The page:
A Dark and Distant Shore by Reay Tannahill
Length: 720 pages
Genre: Historical Fiction
Publisher: Head Of Zeus, March 2014
About the Author:
Reay Tannahill was a British historian, writer and novelist, her best know works being: Food in History and Sex in History. She also wrote 2 novels under the pseudonym Annabel Laine. in 1990 her novel Passing Glory won the Romantic Novel of the Year award.
She wrote 7 novels, of which A Dark and Distant Shore is one, before her Passing in 2007.
The main characters are too numerous to mention singularly without the list taking hours to read.
There are 2 key families, the Cameron’s who have owned Kinveil for the 500 years preceding the book. The key character we follow being Vilia Cameron who becomes a Lauriston through marriage.
The second family being the Telfers who buy Kinveil at the start of the book and who we follow as closely as Vilia’s side. Linked to the Telfers by marriage are also the Randalls who are key players in some of the Telfers lives.
Plot summary, spoiler free I promise:
A Dark and Distant Shore is a historical novel that spans over 100 years and the inevitable family changes that this passage of time brings.
The story begins with Mungo arriving at Kinveil and confirming to Vilia that her father does intend to sell her beloved home, a fact that was previously a rumour among staff and nothing more. We get the first glimpse into the true depth of love that Vilia has for her home, and her actions are perfectly described and shown as that which is expected from a 7 year old girl. Along side this a clearer image of the rational behind the selling of Kinveil becomes more obvious, as well as a glimpse into Vilia’s father, Theophilius’ past.
We then jump forward in time and space to London where Vilia is older, still passionate and driven, yet more mature. Here we see the first of many instances where tragedy and life changes are inexorably linked back to Kinveil. While in London we are also introduced to further characters in the early Telfer family including Magnus, Luke and Lucy.
We follow the interplay of both families through marriage, hardships, loss and birth, and dispersed among this, the lives and drama of the locals, who live and work the land around the castle, is brought vibrantly to life. The life and seasons of work in rural Scotland are beautifully illustrated, while the ever changing families are in stark contrast to unchanging processed of making kelp, salmon fishing and whisky smuggling that occurs throughout the book.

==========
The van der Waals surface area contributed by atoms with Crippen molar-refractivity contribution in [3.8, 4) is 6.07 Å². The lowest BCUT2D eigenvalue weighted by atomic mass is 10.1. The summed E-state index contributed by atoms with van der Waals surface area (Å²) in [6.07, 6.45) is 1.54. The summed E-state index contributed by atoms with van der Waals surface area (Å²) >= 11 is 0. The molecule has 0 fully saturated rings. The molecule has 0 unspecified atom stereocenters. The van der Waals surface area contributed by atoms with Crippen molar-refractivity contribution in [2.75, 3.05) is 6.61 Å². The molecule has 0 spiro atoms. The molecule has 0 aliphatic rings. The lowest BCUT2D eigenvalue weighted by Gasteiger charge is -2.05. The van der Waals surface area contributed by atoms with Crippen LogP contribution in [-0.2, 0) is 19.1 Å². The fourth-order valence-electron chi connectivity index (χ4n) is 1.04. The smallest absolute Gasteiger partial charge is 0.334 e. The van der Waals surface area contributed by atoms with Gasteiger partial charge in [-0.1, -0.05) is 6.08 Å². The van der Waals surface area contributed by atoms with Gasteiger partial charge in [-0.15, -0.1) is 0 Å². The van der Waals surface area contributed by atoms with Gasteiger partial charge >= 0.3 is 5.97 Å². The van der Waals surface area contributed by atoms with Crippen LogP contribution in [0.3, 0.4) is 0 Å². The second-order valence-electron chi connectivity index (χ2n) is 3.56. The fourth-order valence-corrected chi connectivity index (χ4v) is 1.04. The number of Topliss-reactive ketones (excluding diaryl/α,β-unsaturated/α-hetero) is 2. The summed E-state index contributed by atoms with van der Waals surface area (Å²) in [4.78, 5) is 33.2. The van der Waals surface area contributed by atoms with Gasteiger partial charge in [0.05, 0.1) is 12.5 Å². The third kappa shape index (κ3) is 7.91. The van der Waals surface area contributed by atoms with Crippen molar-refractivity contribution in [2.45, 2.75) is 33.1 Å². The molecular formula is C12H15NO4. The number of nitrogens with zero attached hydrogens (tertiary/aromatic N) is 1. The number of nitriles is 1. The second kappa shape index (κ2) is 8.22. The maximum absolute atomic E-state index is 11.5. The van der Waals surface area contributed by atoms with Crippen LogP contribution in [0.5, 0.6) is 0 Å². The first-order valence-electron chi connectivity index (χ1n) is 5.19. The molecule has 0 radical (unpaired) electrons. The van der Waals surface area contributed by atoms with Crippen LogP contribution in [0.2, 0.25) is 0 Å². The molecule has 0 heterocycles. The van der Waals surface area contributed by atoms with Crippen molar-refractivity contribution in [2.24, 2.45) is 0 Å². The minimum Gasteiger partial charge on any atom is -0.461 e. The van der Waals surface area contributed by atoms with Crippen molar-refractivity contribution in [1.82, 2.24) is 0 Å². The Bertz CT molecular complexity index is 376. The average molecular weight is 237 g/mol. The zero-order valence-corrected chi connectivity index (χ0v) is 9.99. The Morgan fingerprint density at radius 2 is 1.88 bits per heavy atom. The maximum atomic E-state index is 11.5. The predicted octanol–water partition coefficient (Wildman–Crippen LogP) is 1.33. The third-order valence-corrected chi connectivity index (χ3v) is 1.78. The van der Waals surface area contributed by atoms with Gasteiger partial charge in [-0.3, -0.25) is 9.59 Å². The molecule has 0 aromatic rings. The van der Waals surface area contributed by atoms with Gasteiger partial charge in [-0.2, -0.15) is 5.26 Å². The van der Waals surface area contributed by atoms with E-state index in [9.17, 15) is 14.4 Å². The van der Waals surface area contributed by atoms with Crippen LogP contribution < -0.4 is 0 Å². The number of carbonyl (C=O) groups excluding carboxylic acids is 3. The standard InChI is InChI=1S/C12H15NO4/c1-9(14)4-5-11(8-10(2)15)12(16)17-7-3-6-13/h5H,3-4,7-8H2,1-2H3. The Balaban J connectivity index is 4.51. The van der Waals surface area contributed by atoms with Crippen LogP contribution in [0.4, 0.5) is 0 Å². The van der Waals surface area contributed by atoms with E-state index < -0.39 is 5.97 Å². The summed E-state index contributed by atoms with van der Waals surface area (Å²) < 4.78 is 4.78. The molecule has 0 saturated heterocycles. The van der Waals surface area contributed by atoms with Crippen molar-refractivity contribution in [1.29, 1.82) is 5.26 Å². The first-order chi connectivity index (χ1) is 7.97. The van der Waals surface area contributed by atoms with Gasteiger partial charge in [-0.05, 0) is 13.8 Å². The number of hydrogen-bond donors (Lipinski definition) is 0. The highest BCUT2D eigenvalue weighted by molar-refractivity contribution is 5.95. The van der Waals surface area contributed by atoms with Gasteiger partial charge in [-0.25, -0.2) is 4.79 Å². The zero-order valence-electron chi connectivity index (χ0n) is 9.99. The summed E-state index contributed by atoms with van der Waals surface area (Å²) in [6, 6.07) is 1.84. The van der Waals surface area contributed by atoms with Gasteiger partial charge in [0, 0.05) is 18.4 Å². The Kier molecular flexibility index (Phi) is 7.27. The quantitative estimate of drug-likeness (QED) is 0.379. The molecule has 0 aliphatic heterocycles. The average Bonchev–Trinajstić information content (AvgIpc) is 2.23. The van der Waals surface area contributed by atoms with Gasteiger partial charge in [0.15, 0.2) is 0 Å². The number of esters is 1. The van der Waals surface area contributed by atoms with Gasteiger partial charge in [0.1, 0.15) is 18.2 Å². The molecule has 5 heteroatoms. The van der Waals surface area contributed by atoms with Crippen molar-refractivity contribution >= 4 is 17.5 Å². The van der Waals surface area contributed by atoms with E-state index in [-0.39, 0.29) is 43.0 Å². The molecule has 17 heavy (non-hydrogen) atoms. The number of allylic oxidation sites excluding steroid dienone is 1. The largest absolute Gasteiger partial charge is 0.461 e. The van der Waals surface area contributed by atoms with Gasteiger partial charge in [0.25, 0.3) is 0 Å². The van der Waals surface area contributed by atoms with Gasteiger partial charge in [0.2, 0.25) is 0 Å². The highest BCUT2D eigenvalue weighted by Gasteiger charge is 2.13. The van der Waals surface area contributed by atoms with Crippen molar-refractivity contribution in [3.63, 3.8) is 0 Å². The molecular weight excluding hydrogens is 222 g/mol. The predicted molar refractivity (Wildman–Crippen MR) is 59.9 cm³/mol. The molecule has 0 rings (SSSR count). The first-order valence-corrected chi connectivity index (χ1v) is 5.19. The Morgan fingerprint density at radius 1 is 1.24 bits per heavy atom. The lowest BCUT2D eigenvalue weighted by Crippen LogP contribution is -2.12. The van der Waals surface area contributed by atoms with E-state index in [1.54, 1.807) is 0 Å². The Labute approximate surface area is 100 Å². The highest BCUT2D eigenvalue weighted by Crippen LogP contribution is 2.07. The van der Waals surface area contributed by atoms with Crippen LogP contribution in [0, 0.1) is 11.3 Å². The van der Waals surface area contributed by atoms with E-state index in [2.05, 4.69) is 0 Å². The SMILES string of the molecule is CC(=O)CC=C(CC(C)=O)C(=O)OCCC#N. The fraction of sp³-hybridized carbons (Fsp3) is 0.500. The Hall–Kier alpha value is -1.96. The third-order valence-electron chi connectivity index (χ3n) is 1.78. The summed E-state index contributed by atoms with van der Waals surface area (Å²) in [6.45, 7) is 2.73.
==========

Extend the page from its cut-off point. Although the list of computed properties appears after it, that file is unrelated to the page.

Throughout the novel there is a stark contrast between those who love and cherish the harsh land around Kinveil, and those who have been forced there due to circumstances or inheritance. While there are many who live, covet or own Kinveil, the interplay across generations, countries and families always has the castle in the background as a constant and, at times, imposing figure. This is a novel that takes you through time, and around the world.
From the beginning in rural Scotland you will journey through war with Napoleon, high society in London, Iron foundries and through America and Canada. All the while following a cast of characters that grow and change with the times.
This novel is slow in parts yet beautifully descriptive. The author does a fantastic job of capturing the emotions of the characters, and especially those of children who grow and mature as the novel and their ages progress.
The scene painted of rural, and urban, 1800’s Scotland is vivid and real, you can almost feel the sheep fleece and smell the salt and fish when the characters do. And the descriptions of other places, such as London are no less vivid and immersive, including the societal expectations of the time, you truly fee like you’re living there and are a part of society at the time.
The downside for me was the number of characters that are introduced, become key to a plot line and are then discarded, I struggle with names at the best of times and in all honesty it only started to become clearer as I made notes for this review. A small factor too is that speech is not in quotation marks, a fact that can make the text run together somewhat and can confuse conversation. Or I read weirdly, one or the other.
Don’t let this put you off though! Especially if you are a keen reader of classical novels and the style they are written in. It is truly a book that brings landscapes and people to life.
Also she was tired of behaving like a demure little miss with no more brains than a pea-goose.